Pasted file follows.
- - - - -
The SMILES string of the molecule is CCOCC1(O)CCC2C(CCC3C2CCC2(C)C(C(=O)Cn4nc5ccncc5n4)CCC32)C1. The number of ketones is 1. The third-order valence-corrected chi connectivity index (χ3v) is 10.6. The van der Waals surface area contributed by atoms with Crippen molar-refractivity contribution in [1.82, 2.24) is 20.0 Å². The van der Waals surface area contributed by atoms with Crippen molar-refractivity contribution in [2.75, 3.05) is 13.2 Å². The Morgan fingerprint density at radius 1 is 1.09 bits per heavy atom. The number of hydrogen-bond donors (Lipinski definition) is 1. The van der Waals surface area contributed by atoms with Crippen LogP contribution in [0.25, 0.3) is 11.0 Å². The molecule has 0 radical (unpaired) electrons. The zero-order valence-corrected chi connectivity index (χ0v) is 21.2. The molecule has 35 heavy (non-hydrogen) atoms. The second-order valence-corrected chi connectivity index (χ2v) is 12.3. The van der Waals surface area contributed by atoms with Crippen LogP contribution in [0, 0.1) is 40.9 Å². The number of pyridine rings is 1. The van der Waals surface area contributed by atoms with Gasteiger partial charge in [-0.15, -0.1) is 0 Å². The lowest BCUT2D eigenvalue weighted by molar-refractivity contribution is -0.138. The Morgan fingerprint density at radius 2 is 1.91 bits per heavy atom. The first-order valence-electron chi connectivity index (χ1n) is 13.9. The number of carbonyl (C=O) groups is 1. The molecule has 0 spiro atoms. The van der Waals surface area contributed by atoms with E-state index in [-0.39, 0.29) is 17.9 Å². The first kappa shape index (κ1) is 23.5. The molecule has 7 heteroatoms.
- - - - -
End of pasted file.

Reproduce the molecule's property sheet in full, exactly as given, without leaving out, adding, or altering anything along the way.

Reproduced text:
The SMILES string of the molecule is CCOCC1(O)CCC2C(CCC3C2CCC2(C)C(C(=O)Cn4nc5ccncc5n4)CCC32)C1. The number of ketones is 1. The third-order valence-corrected chi connectivity index (χ3v) is 10.6. The van der Waals surface area contributed by atoms with Crippen molar-refractivity contribution in [1.82, 2.24) is 20.0 Å². The van der Waals surface area contributed by atoms with Crippen molar-refractivity contribution in [2.75, 3.05) is 13.2 Å². The Morgan fingerprint density at radius 1 is 1.09 bits per heavy atom. The number of hydrogen-bond donors (Lipinski definition) is 1. The van der Waals surface area contributed by atoms with Crippen LogP contribution in [0.25, 0.3) is 11.0 Å². The molecule has 0 radical (unpaired) electrons. The zero-order valence-corrected chi connectivity index (χ0v) is 21.2. The molecule has 35 heavy (non-hydrogen) atoms. The second-order valence-corrected chi connectivity index (χ2v) is 12.3. The van der Waals surface area contributed by atoms with Crippen LogP contribution in [0, 0.1) is 40.9 Å². The number of pyridine rings is 1. The van der Waals surface area contributed by atoms with Gasteiger partial charge in [-0.15, -0.1) is 0 Å². The lowest BCUT2D eigenvalue weighted by molar-refractivity contribution is -0.138. The Morgan fingerprint density at radius 2 is 1.91 bits per heavy atom. The first-order valence-electron chi connectivity index (χ1n) is 13.9. The number of carbonyl (C=O) groups is 1. The molecule has 0 spiro atoms. The van der Waals surface area contributed by atoms with E-state index in [-0.39, 0.29) is 17.9 Å². The first kappa shape index (κ1) is 23.5. The molecule has 7 heteroatoms.